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Paul Christian Blumberg v. the Superior Court of Los Angeles County

July 29, 2011


(Super. Ct. No. MA015042) ORIGINAL PROCEEDING. Petition for Writ of Mandate. Hayden A. Zacky, Judge. Petition granted.

The opinion of the court was delivered by: Kumar, J.*fn2



The issue presented in this case is as follows: If a defendant obtains a new trial by way of appellate or habeas corpus relief, does the trial court have discretion to order discovery of peace officer records, pursuant to Evidence Code section 1043 and Pitchess v. Superior Court (1974) 11 Cal.3d 531, related to events that occurred after the date of the original conviction?*fn1 We conclude the law does not categorically preclude such discovery. Rather, the trial court is vested with discretion to order disclosure of records related to events that occurred during this period of time.

Because the trial court mistakenly believed it had no discretion to order said discovery, the writ is granted and the matter is remanded for the trial court to (a) exercise its discretion to include or exclude the period of time that post-dates the original conviction, and (b) conduct any in camera review of police records as it deems necessary.


The parties do not dispute the procedural background. In 1998, petitioner was convicted of several felony offenses. In 2010, after exhausting state court remedies, a federal district court granted petitioner habeas corpus relief and his case was returned to the superior court for a new trial.

Petitioner subsequently appeared in superior court and, in anticipation of a second trial, filed a motion pursuant to section 1043, for the discovery of police personnel records from the date of the arrest to the date the motion was heard. The court granted the motion in part - it ruled records regarding dishonesty, false reporting, and fabrication were discoverable but limited the time-frame of the complaints to be between the date of the arrest and five years prior to that date. The trial court limited the time-frame because "[section 1045, subdivision (b)(1)] limits the disclosure to five years before the incident." As additional support for its ruling, the trial court relied on People v. Breaux (1991) 1 Cal.4th 281, 310-312. The trial court was mistaken.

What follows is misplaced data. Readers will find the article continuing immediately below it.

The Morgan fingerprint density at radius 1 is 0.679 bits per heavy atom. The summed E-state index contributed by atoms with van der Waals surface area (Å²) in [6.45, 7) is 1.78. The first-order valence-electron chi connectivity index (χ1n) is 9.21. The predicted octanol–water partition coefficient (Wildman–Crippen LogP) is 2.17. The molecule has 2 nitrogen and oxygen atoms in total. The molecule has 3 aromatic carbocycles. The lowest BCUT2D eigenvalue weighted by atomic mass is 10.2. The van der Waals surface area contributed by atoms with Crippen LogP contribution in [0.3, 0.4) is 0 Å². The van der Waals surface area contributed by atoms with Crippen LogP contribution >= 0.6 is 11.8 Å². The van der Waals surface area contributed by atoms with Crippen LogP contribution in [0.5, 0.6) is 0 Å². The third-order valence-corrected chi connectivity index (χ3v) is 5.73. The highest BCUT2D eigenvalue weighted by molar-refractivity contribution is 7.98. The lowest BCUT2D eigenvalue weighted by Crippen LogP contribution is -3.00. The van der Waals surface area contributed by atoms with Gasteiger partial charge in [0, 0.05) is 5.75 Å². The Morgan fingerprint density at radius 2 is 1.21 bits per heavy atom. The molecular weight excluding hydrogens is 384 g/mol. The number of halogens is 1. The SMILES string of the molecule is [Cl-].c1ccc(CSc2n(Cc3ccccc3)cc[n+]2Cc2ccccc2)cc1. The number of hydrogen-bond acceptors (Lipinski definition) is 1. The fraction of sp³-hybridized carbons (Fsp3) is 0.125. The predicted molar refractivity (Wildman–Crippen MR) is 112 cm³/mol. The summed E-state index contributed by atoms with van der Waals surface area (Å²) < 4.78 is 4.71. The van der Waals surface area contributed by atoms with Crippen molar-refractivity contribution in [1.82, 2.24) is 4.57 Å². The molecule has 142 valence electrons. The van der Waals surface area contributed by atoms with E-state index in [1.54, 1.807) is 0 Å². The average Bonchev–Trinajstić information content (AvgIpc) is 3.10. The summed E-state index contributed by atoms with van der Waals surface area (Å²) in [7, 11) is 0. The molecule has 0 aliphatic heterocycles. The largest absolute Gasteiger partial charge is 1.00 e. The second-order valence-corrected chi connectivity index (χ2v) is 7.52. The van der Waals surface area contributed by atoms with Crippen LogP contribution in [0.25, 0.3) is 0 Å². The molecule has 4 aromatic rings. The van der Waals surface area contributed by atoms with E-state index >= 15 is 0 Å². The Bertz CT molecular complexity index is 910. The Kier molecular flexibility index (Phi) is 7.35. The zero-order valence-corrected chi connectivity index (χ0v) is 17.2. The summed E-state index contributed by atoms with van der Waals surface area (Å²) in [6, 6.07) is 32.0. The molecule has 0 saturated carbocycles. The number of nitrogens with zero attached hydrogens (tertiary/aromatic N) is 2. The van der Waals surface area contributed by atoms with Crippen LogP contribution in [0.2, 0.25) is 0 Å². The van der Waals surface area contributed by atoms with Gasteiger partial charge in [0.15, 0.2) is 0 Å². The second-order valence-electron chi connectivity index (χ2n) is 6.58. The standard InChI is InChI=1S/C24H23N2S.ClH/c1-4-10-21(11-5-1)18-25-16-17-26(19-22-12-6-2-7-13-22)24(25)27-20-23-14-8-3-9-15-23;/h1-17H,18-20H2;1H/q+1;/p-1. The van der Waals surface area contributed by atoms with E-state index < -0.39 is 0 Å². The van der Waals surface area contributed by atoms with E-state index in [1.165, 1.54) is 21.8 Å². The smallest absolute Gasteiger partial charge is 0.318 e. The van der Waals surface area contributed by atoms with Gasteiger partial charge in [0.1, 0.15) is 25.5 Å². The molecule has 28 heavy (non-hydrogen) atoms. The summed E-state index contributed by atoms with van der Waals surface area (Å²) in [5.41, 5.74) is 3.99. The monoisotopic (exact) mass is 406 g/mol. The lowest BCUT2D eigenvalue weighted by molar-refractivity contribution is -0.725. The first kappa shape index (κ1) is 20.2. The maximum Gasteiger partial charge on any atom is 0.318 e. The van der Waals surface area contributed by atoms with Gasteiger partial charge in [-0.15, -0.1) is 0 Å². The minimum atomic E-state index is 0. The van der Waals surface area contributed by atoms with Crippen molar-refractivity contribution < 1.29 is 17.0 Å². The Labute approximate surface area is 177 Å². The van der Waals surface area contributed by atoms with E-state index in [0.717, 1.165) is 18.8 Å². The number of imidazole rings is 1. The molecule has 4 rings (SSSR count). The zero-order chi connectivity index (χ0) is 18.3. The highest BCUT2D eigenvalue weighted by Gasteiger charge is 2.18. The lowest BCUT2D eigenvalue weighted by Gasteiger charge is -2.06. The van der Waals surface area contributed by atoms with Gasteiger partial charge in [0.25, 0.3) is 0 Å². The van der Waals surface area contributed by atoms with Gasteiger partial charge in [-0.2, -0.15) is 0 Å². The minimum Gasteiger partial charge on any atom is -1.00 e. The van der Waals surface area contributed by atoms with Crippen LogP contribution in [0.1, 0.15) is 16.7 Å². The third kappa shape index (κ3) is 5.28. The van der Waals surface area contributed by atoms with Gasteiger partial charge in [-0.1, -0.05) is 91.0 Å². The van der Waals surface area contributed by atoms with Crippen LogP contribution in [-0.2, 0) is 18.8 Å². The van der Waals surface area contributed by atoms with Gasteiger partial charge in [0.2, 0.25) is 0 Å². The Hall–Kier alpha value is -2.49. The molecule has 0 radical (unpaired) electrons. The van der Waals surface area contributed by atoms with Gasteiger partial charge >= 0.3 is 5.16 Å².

"[O]n a showing of good cause, a criminal defendant is entitled to discovery of relevant documents or information in the confidential personnel records of a peace officer accused of misconduct against the defendant." (People v. Gaines (2009) 46 Cal.4th 172, 179, citing § 1043, subd. (b).) "'[T]he good cause requirement embodies a "relatively low threshold" for discovery' [citation], under which a defendant need demonstrate only 'a logical link between the defense proposed and the pending charge' and describe with some specificity 'how the discovery being sought would support such a defense or how it would impeach the officer's version of events' [citation]." (Id. at p. 182.)